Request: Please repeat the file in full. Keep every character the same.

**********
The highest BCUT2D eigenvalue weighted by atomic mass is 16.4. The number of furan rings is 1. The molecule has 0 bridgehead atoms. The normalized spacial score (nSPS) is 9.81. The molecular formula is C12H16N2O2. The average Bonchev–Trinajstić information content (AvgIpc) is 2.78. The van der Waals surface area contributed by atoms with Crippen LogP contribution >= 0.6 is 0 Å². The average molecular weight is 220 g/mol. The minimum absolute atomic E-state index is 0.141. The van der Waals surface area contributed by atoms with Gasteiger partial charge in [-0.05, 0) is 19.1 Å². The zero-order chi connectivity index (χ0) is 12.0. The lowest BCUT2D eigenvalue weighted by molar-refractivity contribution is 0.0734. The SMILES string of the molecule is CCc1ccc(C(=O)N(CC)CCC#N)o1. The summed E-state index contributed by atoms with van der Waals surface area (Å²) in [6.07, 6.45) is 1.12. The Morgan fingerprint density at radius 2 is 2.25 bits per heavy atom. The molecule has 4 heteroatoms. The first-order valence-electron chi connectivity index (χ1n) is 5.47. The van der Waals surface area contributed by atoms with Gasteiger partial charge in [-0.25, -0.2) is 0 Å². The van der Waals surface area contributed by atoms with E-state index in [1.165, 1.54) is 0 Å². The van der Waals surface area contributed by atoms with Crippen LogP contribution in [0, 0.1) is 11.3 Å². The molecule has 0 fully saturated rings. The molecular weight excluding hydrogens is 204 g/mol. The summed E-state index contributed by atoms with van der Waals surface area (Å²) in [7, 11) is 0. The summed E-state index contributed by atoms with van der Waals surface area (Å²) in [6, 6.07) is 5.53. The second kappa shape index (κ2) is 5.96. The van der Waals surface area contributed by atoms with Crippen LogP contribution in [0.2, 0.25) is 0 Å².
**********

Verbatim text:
The highest BCUT2D eigenvalue weighted by atomic mass is 16.4. The number of furan rings is 1. The molecule has 0 bridgehead atoms. The normalized spacial score (nSPS) is 9.81. The molecular formula is C12H16N2O2. The average Bonchev–Trinajstić information content (AvgIpc) is 2.78. The van der Waals surface area contributed by atoms with Crippen LogP contribution >= 0.6 is 0 Å². The average molecular weight is 220 g/mol. The minimum absolute atomic E-state index is 0.141. The van der Waals surface area contributed by atoms with Gasteiger partial charge in [-0.05, 0) is 19.1 Å². The zero-order chi connectivity index (χ0) is 12.0. The lowest BCUT2D eigenvalue weighted by molar-refractivity contribution is 0.0734. The SMILES string of the molecule is CCc1ccc(C(=O)N(CC)CCC#N)o1. The summed E-state index contributed by atoms with van der Waals surface area (Å²) in [6.07, 6.45) is 1.12. The Morgan fingerprint density at radius 2 is 2.25 bits per heavy atom. The molecule has 4 heteroatoms. The first-order valence-electron chi connectivity index (χ1n) is 5.47. The van der Waals surface area contributed by atoms with Gasteiger partial charge in [-0.25, -0.2) is 0 Å². The van der Waals surface area contributed by atoms with E-state index in [1.165, 1.54) is 0 Å². The van der Waals surface area contributed by atoms with Crippen LogP contribution in [0, 0.1) is 11.3 Å². The molecule has 0 fully saturated rings. The molecular weight excluding hydrogens is 204 g/mol. The summed E-state index contributed by atoms with van der Waals surface area (Å²) in [7, 11) is 0. The summed E-state index contributed by atoms with van der Waals surface area (Å²) in [6, 6.07) is 5.53. The second kappa shape index (κ2) is 5.96. The van der Waals surface area contributed by atoms with Crippen LogP contribution in [0.2, 0.25) is 0 Å².